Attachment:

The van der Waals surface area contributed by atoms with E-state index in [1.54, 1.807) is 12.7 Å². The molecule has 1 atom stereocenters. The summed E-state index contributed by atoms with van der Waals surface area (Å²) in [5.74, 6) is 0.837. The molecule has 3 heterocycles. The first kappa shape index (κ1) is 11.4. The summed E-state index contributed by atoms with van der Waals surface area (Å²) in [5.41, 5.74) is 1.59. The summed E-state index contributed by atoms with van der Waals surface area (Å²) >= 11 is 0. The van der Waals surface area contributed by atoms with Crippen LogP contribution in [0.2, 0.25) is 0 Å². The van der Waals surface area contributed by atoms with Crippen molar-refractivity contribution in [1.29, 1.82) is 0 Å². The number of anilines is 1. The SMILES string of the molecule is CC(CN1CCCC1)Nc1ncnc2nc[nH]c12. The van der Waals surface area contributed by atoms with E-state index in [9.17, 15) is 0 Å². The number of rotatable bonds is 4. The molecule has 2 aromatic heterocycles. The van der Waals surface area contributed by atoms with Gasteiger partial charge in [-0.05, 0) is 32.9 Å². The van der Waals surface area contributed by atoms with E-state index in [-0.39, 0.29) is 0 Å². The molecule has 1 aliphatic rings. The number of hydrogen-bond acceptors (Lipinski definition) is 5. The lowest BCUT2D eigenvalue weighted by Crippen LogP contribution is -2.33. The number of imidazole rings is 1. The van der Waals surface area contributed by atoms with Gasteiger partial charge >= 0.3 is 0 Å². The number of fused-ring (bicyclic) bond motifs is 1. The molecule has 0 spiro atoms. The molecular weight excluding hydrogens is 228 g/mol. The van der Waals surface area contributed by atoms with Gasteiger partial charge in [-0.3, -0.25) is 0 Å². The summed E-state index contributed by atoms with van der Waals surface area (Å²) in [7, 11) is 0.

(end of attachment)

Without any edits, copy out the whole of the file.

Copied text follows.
The van der Waals surface area contributed by atoms with E-state index in [1.54, 1.807) is 12.7 Å². The molecule has 1 atom stereocenters. The summed E-state index contributed by atoms with van der Waals surface area (Å²) in [5.74, 6) is 0.837. The molecule has 3 heterocycles. The first kappa shape index (κ1) is 11.4. The summed E-state index contributed by atoms with van der Waals surface area (Å²) in [5.41, 5.74) is 1.59. The summed E-state index contributed by atoms with van der Waals surface area (Å²) >= 11 is 0. The van der Waals surface area contributed by atoms with Crippen LogP contribution in [0.2, 0.25) is 0 Å². The van der Waals surface area contributed by atoms with Crippen molar-refractivity contribution in [1.29, 1.82) is 0 Å². The number of anilines is 1. The SMILES string of the molecule is CC(CN1CCCC1)Nc1ncnc2nc[nH]c12. The van der Waals surface area contributed by atoms with E-state index in [9.17, 15) is 0 Å². The number of rotatable bonds is 4. The molecule has 2 aromatic heterocycles. The van der Waals surface area contributed by atoms with Gasteiger partial charge in [-0.05, 0) is 32.9 Å². The van der Waals surface area contributed by atoms with E-state index in [-0.39, 0.29) is 0 Å². The molecule has 1 aliphatic rings. The number of hydrogen-bond acceptors (Lipinski definition) is 5. The lowest BCUT2D eigenvalue weighted by Crippen LogP contribution is -2.33. The number of imidazole rings is 1. The van der Waals surface area contributed by atoms with Gasteiger partial charge >= 0.3 is 0 Å². The number of fused-ring (bicyclic) bond motifs is 1. The molecule has 0 spiro atoms. The molecular weight excluding hydrogens is 228 g/mol. The van der Waals surface area contributed by atoms with Gasteiger partial charge in [-0.3, -0.25) is 0 Å². The summed E-state index contributed by atoms with van der Waals surface area (Å²) in [7, 11) is 0.